We are the Big Green Bookshop, but we ain't enormously big. We can fit about 50 people in there, but we figured that maybe more than 50 people would want to come along. So we approached Wood Green Library and asked if they could be the venue for the event. It made a lot of sense.
They said 'why, yes of course', like all good libraries should do, and away we went.
The capacity there was 100 (health and safety), and we decided to ticket the event, to make sure that people would definitely come along. The tickets were a fiver, but that was fully redeemable on the cost of the book on the night, so effectively, if you bought a book it was a free event!
We designed tickets in the shape of a Liver, and sales were brisk.>
If we had a colour printer they would have looked like this.
Then Bob Crow, leader of the RMT, heard about the event. Me and Bob have a history going back to our school days when he used to put chewing gum in my hair and tie my shoelaces together. We've never got on. Anyway, in order to try and disrupt the event, he called a 2 day tube strike.
Well despite a few panicked phonecalls ('is the event still going ahead?', 'how do I get to Wood Green by bus?'), that didn't put off too many people, and those who couldn't make it were soon replaced by the last minute rush for tickets.
Will himself was travelling up on his bike (a man after my own heart), and everything was set.
We get everything set up and as the first of the audience started to arrive, so did Will. He was charming and friendly and as we sat and chatted, he told me not to worry about anything. I wonder how he could tell I was nervous.
We talked about short story collections and why they didn't generally sell as well as full length novels, and also about stuff that Will's been doing recently. He was interested about the shop, and talked about his visits to Wood Green when he was younger.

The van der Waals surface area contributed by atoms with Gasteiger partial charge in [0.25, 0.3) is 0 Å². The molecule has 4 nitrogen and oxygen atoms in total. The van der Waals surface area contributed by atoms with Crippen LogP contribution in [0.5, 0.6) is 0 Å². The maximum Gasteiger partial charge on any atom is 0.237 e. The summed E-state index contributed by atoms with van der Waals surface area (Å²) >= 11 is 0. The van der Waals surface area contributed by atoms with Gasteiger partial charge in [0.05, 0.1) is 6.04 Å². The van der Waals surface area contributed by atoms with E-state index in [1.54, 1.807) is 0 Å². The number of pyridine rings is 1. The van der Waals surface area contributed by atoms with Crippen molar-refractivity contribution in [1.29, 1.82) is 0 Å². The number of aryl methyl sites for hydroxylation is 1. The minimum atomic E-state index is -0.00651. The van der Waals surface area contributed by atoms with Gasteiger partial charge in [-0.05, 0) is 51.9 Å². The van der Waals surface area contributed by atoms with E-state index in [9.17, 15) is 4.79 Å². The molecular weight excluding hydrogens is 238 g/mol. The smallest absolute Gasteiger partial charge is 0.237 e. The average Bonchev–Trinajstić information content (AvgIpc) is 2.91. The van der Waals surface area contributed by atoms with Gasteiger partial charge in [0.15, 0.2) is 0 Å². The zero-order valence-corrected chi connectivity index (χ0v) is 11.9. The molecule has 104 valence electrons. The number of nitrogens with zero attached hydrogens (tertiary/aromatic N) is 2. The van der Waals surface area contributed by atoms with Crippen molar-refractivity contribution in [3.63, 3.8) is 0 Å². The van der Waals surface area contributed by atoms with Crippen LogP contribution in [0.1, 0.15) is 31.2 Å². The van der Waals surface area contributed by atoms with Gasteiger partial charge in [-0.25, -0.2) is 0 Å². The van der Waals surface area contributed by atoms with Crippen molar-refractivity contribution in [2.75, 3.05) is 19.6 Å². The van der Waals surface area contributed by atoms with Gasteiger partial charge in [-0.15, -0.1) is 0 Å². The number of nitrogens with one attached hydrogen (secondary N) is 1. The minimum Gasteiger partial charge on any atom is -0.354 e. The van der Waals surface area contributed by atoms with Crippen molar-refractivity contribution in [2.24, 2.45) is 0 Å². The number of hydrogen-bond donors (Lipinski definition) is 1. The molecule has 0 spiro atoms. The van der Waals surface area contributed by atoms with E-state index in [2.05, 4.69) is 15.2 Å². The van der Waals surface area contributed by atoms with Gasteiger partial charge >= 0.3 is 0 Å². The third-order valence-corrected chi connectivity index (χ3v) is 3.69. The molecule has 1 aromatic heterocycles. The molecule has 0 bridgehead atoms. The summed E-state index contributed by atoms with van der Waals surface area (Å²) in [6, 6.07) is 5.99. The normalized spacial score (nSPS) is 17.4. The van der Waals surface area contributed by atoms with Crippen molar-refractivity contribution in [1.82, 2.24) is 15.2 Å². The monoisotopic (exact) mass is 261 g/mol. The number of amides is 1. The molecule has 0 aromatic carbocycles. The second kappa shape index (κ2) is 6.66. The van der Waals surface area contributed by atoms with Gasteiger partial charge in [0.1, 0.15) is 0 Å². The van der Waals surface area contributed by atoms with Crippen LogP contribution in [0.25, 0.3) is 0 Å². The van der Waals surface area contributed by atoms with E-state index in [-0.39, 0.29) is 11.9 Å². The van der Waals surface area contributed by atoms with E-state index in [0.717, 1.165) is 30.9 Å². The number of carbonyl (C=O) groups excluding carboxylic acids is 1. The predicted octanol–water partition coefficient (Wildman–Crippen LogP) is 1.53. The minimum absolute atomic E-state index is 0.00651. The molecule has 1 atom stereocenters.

Anyway the library was now at capacity and after my shrt introduction, Sir William of Self stepped forward.
After lambasting the photographers that were taking photos for the local newspapers, he talked about the book and read parts of 2 of the stories. Firstly a raucous, expletive riddled section from 'Foie Humaine', which centres around a 'Colony Club' style drinking club in London. Will read brilliantly and made the tragicomedy come to life.
The second reading was something completely different form 'Lerberknodel', about a woman who, confronted with terminal liver cancer, travels to Zurich for an assisted suicide. It was heart stoppingly powerful, and it clearly moved a number of people in the audience.
After this reading he was happy to answer the audience's questions, and then signed copies of the book.
Another Happy Member of the Audience
Team Photo. Isn't he tall?
Will finally got away at about 9.30pm and thanked us for organising it all so well.
So to sum up;
- A very happy author
- A packed, engaged audience
- Loads of book sales
- New Customers
- A great new partnership with the Library
- A bit of a 'buzz' in Wood Green
- A happy Big Green Bookshop
An enormous thank you to Will for coming to do this event, and we hope this will encourage publishers to move us slightly higher up the list of bookshops when it comes to doing this kind of thing.
Oh, we have a few signed copies of Liver in the shop. Give us a ring and we'll put one aside.